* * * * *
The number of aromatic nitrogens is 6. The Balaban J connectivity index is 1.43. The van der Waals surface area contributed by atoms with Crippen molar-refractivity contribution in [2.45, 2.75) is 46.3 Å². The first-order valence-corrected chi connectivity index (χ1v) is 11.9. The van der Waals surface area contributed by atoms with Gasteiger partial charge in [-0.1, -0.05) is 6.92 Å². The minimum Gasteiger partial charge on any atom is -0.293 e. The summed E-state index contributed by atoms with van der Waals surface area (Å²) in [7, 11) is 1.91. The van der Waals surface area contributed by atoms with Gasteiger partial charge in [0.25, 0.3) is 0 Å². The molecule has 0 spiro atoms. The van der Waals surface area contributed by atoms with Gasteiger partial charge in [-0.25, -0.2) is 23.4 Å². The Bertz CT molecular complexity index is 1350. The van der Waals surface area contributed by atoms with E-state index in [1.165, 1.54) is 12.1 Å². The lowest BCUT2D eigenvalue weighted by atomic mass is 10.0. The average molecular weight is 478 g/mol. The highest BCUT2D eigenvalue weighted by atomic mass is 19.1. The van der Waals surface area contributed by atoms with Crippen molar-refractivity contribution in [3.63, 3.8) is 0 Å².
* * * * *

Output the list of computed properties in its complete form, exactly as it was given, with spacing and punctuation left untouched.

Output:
The number of aromatic nitrogens is 6. The Balaban J connectivity index is 1.43. The van der Waals surface area contributed by atoms with Crippen molar-refractivity contribution in [2.45, 2.75) is 46.3 Å². The first-order valence-corrected chi connectivity index (χ1v) is 11.9. The van der Waals surface area contributed by atoms with Gasteiger partial charge in [-0.1, -0.05) is 6.92 Å². The minimum Gasteiger partial charge on any atom is -0.293 e. The summed E-state index contributed by atoms with van der Waals surface area (Å²) in [7, 11) is 1.91. The van der Waals surface area contributed by atoms with Gasteiger partial charge in [0.25, 0.3) is 0 Å². The molecule has 0 spiro atoms. The van der Waals surface area contributed by atoms with Gasteiger partial charge in [-0.25, -0.2) is 23.4 Å². The Bertz CT molecular complexity index is 1350. The van der Waals surface area contributed by atoms with E-state index in [1.165, 1.54) is 12.1 Å². The lowest BCUT2D eigenvalue weighted by atomic mass is 10.0. The average molecular weight is 478 g/mol. The highest BCUT2D eigenvalue weighted by atomic mass is 19.1. The van der Waals surface area contributed by atoms with Crippen molar-refractivity contribution in [3.63, 3.8) is 0 Å².